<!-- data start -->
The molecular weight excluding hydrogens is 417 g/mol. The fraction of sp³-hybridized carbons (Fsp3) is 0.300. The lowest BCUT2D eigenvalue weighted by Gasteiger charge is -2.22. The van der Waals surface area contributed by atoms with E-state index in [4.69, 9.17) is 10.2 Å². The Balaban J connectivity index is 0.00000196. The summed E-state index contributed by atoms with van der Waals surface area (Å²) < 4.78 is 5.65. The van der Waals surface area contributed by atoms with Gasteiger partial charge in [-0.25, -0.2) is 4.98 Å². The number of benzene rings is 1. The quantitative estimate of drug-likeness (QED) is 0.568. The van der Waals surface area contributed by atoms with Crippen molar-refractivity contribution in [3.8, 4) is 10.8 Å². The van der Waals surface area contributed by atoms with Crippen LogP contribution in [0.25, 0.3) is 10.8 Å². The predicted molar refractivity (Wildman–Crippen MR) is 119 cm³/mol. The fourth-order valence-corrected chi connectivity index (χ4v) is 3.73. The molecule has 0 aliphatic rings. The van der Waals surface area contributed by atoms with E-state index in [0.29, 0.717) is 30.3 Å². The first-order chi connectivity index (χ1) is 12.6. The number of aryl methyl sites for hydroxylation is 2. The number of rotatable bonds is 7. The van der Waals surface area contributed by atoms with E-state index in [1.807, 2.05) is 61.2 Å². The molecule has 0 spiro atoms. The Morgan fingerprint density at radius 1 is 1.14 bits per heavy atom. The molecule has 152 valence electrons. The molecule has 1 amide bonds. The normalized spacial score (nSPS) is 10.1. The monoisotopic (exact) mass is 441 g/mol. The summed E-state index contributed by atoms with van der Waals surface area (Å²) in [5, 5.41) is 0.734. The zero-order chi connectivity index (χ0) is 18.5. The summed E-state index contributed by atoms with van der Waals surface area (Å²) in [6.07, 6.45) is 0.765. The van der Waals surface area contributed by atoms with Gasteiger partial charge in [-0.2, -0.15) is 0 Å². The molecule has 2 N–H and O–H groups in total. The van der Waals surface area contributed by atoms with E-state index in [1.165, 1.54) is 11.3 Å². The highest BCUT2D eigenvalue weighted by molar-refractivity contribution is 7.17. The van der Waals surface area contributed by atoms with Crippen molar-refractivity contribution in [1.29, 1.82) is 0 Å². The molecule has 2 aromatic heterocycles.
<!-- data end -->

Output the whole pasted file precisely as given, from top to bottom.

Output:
The molecular weight excluding hydrogens is 417 g/mol. The fraction of sp³-hybridized carbons (Fsp3) is 0.300. The lowest BCUT2D eigenvalue weighted by Gasteiger charge is -2.22. The van der Waals surface area contributed by atoms with E-state index in [4.69, 9.17) is 10.2 Å². The Balaban J connectivity index is 0.00000196. The summed E-state index contributed by atoms with van der Waals surface area (Å²) < 4.78 is 5.65. The van der Waals surface area contributed by atoms with Gasteiger partial charge in [-0.25, -0.2) is 4.98 Å². The number of benzene rings is 1. The quantitative estimate of drug-likeness (QED) is 0.568. The van der Waals surface area contributed by atoms with Crippen molar-refractivity contribution in [3.8, 4) is 10.8 Å². The van der Waals surface area contributed by atoms with Crippen LogP contribution in [0.25, 0.3) is 10.8 Å². The predicted molar refractivity (Wildman–Crippen MR) is 119 cm³/mol. The fourth-order valence-corrected chi connectivity index (χ4v) is 3.73. The molecule has 0 aliphatic rings. The van der Waals surface area contributed by atoms with E-state index in [0.29, 0.717) is 30.3 Å². The first-order chi connectivity index (χ1) is 12.6. The number of aryl methyl sites for hydroxylation is 2. The number of rotatable bonds is 7. The van der Waals surface area contributed by atoms with E-state index in [1.807, 2.05) is 61.2 Å². The molecule has 0 spiro atoms. The Morgan fingerprint density at radius 1 is 1.14 bits per heavy atom. The molecule has 152 valence electrons. The molecule has 1 amide bonds. The normalized spacial score (nSPS) is 10.1. The monoisotopic (exact) mass is 441 g/mol. The summed E-state index contributed by atoms with van der Waals surface area (Å²) in [5, 5.41) is 0.734. The zero-order chi connectivity index (χ0) is 18.5. The summed E-state index contributed by atoms with van der Waals surface area (Å²) in [6.07, 6.45) is 0.765. The van der Waals surface area contributed by atoms with Gasteiger partial charge in [-0.2, -0.15) is 0 Å². The molecule has 2 N–H and O–H groups in total. The van der Waals surface area contributed by atoms with E-state index in [1.165, 1.54) is 11.3 Å². The highest BCUT2D eigenvalue weighted by molar-refractivity contribution is 7.17. The van der Waals surface area contributed by atoms with Crippen molar-refractivity contribution in [1.29, 1.82) is 0 Å². The molecule has 2 aromatic heterocycles.